MFIs capacity building investments

The microfinance sector in Ethiopia has grown rapidly over the last decade and now has a robust network of 38 Microfinance Institutions (MFIs), serving over 5 million loan clients and 17 million savings accounts. Even with the achievements to date, reaching optimal outreach and impact with financial and operational self-sufficiency is still a challenge for most MFIs. However, investments for MFI capacity building is insufficient, mainly due to lack of knowledge and understanding of the value propositions for capacity building; and a long history of donor fund support.

Association of Ethiopian Microfinance Institutions (AEMFI), in partnership with Enterprise Partners (EP), recruited an international industry expert to assess the MFIs practices in developing the capacity of their staff and to develop a business case on why MFIs should invest in capacity building.

The main objective of the assignment is to increase MFIs’ investment in capacity building by presenting a business case and the tools that would help MFIs to identify their capacity building needs. Data for the study was collected from various MFIs, AEMFI and the National Bank of Ethiopia (NBE), as well as key informants.  On June 26th, 2018, a half-day workshop was organized to present key findings of the assessment and the business case for investment in capacity building. Participants included CEOs and senior managers from MFIs, capacity building service providers, AEMFI and the NBE.

The welcoming and opening remarks were delivered by Teshome Kebede, Executive Director of AEMFI and Frezer Ayalew, Director of MFI Supervision Directorate at NBE. The introductory presentations encouraged participant involvement in the consultation of the assessment findings, working towards addressing the capacity building investment gaps in the industry in order to maintain a competitive edge.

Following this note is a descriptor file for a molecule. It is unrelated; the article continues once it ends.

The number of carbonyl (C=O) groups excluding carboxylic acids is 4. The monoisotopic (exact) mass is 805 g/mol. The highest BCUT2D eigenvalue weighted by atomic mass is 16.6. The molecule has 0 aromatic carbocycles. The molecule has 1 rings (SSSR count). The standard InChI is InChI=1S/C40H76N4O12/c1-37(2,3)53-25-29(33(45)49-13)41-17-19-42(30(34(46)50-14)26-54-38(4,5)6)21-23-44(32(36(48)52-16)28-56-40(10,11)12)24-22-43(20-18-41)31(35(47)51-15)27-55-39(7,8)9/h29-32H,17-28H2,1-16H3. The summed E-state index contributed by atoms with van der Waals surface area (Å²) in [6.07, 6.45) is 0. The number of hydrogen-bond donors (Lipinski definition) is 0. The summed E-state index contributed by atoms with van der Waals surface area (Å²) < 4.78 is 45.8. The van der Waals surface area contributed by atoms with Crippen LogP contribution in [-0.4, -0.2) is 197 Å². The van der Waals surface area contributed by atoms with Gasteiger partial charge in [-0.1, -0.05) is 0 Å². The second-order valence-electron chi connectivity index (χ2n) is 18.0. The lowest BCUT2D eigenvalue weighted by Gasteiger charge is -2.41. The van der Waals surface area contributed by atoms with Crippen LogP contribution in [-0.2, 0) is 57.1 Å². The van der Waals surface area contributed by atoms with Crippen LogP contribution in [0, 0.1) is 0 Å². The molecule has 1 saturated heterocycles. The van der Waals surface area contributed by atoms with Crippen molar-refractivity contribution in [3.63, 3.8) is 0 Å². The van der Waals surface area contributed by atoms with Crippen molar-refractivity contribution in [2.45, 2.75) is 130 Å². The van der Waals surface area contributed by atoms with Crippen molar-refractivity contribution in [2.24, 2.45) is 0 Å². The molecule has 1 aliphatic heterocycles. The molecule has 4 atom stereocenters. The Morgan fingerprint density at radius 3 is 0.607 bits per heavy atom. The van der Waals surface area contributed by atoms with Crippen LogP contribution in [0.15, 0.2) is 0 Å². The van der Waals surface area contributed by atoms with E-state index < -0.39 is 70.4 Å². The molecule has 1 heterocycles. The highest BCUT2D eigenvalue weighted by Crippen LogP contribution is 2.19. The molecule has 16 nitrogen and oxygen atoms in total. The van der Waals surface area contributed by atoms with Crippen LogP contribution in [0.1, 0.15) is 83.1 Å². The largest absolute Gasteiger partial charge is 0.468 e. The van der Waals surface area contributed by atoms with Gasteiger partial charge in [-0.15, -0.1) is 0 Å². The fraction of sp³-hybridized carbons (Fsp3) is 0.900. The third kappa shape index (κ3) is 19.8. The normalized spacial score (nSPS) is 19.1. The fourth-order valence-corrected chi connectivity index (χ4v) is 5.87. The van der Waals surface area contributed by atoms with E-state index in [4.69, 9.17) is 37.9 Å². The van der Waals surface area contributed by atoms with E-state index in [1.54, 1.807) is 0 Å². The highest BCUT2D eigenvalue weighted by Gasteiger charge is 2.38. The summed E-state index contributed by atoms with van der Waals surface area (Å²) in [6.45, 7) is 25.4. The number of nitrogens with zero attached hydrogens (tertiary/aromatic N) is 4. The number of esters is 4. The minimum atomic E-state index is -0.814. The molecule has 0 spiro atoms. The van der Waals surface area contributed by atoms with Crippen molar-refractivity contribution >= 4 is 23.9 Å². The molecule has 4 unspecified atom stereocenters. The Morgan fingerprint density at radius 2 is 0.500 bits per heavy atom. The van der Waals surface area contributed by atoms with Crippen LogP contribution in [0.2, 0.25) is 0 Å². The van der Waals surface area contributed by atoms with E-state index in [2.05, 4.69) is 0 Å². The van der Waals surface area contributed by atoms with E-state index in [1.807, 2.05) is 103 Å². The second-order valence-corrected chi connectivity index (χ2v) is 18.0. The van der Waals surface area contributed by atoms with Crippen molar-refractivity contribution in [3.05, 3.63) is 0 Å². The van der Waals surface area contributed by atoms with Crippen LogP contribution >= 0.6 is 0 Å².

The workshop continued with the consultant, Petronella Chigara-Dhitima, whom began with a unique approach and provoked participants to welcome new perspectives; summarizing:

I can’t change the direction of the wind, but I can adjust my sails to always reach my destination”.

The research produced a number of key findings, which include: (1) Non-existence of human resource strategy or misalignment of human resource strategy in light of a comprehensive business strategy, (2) Inadequate skilled manpower, (3) Poor innovation, (4) Weak system and process, among others. In general, MFI capacity building efforts are sporadic, incomprehensive, non-systematic and not-strategic. Subsequently, a capacity building investment business case for MFIs with regards to the triple-bottom-line was presented by the consultant.

The presentation from Petronella was followed by a discussion with attendees. There was a consensus amongst all participants that developing capacity of their staff is important to sustain and grow their organization and the sector as a whole.  Few MFI CEOs commented that they were already spending more than 2 per cent of their budget (the minimum required by the NBE) on capacity building efforts, but it is not consistent across the sector. The training needs assessment and monitoring tool to be developed as part of the same initiative will help support the effort to increase investment by MFIs.

The conclusions drawn from the study and workshop indicate that there is a need to align HR strategy with the business strategy and invest more in capacity building to positively impact the ‘triple bottom line’ as well as to maintain a competitive advantage.

Finally, the workshop closure speech was made by Hajera Mohamed, SME Finance Lead at Enterprise Partners.